This is a character-based episode in the vein of the fifth, except with more of a surrealistic tinge rather than Hayashi’s sensitivity. Essentially, this is the Groundhog’s Day episode of Space Dandy, with the cast first too dumb to realize they’re trapped inside of a time loop and only after many, many tries discovering a way to break out of it. But the focus is not on the high-concept but instead on Meow’s relationship with his family, and how the time loop device becomes a metaphor for anyone trapped in their parent’s house and longing to go outside (only to realize when they leave what they’ve left behind!) Both one of the better “weird” episodes of Space Dandy as well as one of the better dramatic ones, this joins with episodes 9 and 11 for the strongest run of episodes in the first season.
Episode 11: “I’m Never Remembering You, Baby”
- Episode Director: Hiroyuki Okuno
- Written By: Toh EnJoe
- Animation Supervisor: Hiroyuki Okuno, Hisashi Mori (mechanical design)
- Storyboards: Atsushi Takahashi
This is hands-down the weirdest (and arguably best) episode of Space Dandy up to this point, and in both concept and execution is unique for not just the series as a whole, but anime in general. Written by award-winning sci-fi writer Toh EnJoe, the episode begins with a logistical puzzle (how do Dandy and co. know the box they hold contains a rare alien when they don’t remember what is inside of it?) and ends with Space Dandy‘s sporadic continuity coming apart at the seams. This is a gloriously trippy episode, in black and white, where the fact that the cast act “out of character” is entirely negated by EnJoe’s idiosyncratic writing. Also notable for single-handedly justifying the existence of Dr. Gel, the “villain” of Space Dandy who is given very little to do elsewhere but is amazing here. If it sounds like I’m really biased in favor of this episode that is because this is one of my favorite anime episodes ever. That said I would recommend (as with episode 9) watching more down-to-earth episodes of the show first in order to put exactly how off-beat this episode is into context.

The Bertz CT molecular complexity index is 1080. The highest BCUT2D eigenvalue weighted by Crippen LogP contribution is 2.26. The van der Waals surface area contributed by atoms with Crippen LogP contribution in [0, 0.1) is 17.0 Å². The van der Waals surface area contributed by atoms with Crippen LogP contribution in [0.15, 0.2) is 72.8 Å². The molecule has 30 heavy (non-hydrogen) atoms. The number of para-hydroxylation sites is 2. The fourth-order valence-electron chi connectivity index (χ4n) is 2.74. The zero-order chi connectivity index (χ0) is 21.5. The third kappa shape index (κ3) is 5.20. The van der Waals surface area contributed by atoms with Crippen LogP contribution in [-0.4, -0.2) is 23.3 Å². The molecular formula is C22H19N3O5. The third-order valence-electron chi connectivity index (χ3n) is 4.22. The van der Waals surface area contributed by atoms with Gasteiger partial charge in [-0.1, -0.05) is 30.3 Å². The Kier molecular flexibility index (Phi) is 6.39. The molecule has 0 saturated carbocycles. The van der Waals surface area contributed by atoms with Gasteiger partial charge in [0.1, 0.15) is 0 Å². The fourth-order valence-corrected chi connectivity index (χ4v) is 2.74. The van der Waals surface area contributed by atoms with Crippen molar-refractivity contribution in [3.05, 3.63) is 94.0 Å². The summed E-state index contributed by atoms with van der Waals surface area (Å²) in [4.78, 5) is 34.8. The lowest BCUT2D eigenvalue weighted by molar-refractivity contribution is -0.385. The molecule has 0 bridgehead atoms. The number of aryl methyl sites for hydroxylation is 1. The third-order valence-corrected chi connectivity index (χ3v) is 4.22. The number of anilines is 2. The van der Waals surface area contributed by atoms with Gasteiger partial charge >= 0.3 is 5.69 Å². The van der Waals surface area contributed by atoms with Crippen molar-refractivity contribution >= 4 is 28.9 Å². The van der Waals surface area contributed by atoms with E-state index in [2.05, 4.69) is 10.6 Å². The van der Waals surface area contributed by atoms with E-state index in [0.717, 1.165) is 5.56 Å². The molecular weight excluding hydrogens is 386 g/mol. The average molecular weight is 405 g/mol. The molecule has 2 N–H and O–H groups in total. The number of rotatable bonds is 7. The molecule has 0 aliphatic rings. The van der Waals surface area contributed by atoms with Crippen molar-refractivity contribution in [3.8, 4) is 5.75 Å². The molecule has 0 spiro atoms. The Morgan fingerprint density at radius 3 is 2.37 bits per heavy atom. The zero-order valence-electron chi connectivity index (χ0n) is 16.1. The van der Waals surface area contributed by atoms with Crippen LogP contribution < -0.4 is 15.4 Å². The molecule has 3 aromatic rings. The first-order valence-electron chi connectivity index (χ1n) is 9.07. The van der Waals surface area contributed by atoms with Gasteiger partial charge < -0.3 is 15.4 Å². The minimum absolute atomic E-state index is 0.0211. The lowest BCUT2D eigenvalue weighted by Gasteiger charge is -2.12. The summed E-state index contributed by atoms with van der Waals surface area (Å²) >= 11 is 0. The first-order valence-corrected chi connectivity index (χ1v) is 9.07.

Other Episodes Include:
- Episode 1, “Live with the Flow, Baby”: This is actually one of the weaker Space Dandy episodes, with a mostly flat first half. That said, the second more than makes up for the price of admission
- Episode 3, “Occasionally Even the Deceiver is Deceived, Baby”: Hiroshi Hamasaki directs a hardcore sci-fi horror episode of Space Dandy, which should be amazing but ends up as merely fairly entertaining instead. The action scene at the end has a cool twist I won’t spoil
- Episode 7, “A Race in Space is Dangerous, Baby”: Space Dandy does Redline. Like the first episode, the ending is worth the price of admission
- My great Space Dandy shame is that I have not yet seen episodes 12 or 13. That said from what I’ve heard the two of them are more conventional episodes in the series – 12 is a really solid piece of entertainment while 13 is the QT episode and has some cuts of animation weirdly reminiscent of Evangelion. I’d say it’s definitely worth checking them out, but they don’t necessarily exceed any of the episodes on the list above.